The soil must be properly fertilized and limed. Fertilizer is available in several different forms, including granular, water-soluble and organic.
Is your soil sandy, clay-based or extremely rocky? Most plants do best in a loose, loamy or friable soil. But don’t let this problem stop you. Our garden in located on a sloping, rocky Ozark hilltop with very little soil, and we often get kidded about growing more rocks than vegetables. We do, however, grow lots of food from our garden because we’ve spent a lot of time building up the soil with compost. A retaining wall on one side prevents the soil from washing down the hillside. The best soil amendment is horse manure added well before planting time. Adding organic matter in the form of peat moss, compost or decayed leaves will greatly help almost any soil.
All plants require some sort of fertilization. It’s a good idea to take a soil test to determine what fertilizer requirements are needed. Merely dig a sample of soil and take it to your local County Extension Service office. There is a fee for the test. The test information can provide a general guide for fertilizing, but it’s also important to match the fertilizer requirements to the plant. For instance a heavy feeding of nitrogen to potatoes makes them grow bushy leaves, but no potatoes. Most plants, however, do not require a lot of fertilizer. Bagged fertilizer comes with three elementsÅ itrogen, phosphorus and potassiumÅand is sold with different strengths of each nutrient. A balanced fertilizer such as 8-8-8 or 10-10-10 is a good vegetable garden fertilizer, or you may prefer one with less nitrogen, such as 5-10-5 as a general purpose fertilizer. About five pounds per 100 square feet is considered adequate. Incidentally, a quart jar holds about 2 pounds of granular fertilizer. Apply 2-1/2 pounds before you till the soil, then till and add the other half, raking it into the upper inch or so of soil.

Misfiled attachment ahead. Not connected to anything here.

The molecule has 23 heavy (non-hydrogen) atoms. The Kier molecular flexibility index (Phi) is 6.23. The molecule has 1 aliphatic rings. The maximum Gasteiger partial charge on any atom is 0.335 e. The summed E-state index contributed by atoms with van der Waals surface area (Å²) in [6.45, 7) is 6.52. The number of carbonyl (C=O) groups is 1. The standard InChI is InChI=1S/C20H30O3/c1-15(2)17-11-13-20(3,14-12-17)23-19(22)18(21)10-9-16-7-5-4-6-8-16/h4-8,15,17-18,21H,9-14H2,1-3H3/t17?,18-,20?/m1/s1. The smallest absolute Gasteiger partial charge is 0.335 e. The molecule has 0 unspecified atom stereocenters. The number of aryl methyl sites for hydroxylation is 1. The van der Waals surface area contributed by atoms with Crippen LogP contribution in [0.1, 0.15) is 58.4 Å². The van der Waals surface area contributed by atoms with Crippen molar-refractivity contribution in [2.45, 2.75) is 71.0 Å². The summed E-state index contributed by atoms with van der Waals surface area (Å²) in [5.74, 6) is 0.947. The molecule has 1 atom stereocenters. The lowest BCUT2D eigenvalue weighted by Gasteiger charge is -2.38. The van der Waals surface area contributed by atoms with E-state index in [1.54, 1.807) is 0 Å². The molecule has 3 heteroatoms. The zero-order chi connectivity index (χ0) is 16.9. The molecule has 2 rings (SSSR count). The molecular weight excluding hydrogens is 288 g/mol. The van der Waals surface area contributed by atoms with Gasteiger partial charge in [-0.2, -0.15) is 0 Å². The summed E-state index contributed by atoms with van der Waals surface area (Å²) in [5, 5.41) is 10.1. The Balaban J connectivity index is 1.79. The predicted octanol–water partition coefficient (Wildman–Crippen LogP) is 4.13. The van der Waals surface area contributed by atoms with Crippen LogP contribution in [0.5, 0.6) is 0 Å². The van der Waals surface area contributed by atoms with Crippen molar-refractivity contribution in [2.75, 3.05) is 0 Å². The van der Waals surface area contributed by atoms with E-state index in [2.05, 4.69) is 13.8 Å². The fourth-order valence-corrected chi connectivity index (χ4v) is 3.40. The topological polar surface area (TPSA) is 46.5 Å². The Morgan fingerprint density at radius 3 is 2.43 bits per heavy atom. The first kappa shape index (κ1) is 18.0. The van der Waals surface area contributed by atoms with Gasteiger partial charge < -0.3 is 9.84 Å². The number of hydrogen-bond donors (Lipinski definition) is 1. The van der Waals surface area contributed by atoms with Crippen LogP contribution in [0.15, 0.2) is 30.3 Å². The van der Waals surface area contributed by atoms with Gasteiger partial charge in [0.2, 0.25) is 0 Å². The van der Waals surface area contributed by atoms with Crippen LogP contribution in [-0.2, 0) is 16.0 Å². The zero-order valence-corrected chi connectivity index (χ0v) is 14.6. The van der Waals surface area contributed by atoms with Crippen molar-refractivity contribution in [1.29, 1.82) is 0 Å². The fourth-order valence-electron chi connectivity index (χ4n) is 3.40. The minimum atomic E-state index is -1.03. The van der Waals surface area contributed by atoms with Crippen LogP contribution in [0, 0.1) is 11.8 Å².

Some soils may also need additional organic matter, but regardless the garden or bed must be deeply tilled.
Some plants, such as corn and beans require more nitrogen. Side-dressing corn with nitrogen when the plants are 2 inches high and then again when they begin to tassel adds to productivity. We usually spread about a quart of fertilizer per 100 foot row. Side-dress beans when they first bloom.